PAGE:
Seattle Mayor Ed Murray issued a sweeping executive order directing the police department to equip patrol officers with body cameras, one month after the absence of video left lingering questions in the fatal police shooting of Charleena Lyles, reports the Seattle Times. Murray acted despite stalled negotiations with the Seattle Police Officers’ Guild over deployment of body cameras, declaring that additional delays would deprive Seattle residents of a necessary accountability tool. He said body cameras lead to less aggression toward officers and less use of force.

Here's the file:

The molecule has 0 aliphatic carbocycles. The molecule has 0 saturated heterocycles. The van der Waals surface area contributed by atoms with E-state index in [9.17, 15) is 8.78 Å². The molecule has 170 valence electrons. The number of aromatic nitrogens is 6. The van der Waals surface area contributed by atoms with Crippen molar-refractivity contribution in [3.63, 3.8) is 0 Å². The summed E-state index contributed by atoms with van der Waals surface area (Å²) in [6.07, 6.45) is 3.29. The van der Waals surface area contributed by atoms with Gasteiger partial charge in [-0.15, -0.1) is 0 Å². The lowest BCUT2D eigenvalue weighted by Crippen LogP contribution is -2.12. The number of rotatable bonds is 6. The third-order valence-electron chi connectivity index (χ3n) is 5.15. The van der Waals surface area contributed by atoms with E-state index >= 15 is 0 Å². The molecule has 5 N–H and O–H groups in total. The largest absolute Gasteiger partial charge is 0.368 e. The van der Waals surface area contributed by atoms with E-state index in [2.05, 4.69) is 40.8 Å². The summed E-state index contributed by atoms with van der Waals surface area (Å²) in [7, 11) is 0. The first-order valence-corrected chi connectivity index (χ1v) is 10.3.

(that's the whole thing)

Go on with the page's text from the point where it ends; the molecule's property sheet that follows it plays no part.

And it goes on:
The directive came a day before U.S. District Judge James Robart is to hold a status hearing on a five-year-old consent decree with the U.S. Justice Department requiring the Police Department to adopt reforms to rectify the use of excessive force. In May, Robart approved the long-awaited body-camera program, clearing the way for the city to begin negotiations with the guild. Police Chief Kathleen O’Toole said, “We have received favorable responses from officers who have been involved in our pilot program” using body cameras. The body-camera issue received heightened attention after no video was captured of the highly charged killing of Lyles, a 30-year-old black woman and mother of four who was shot June 18 by two white officers during a confrontation in her apartment.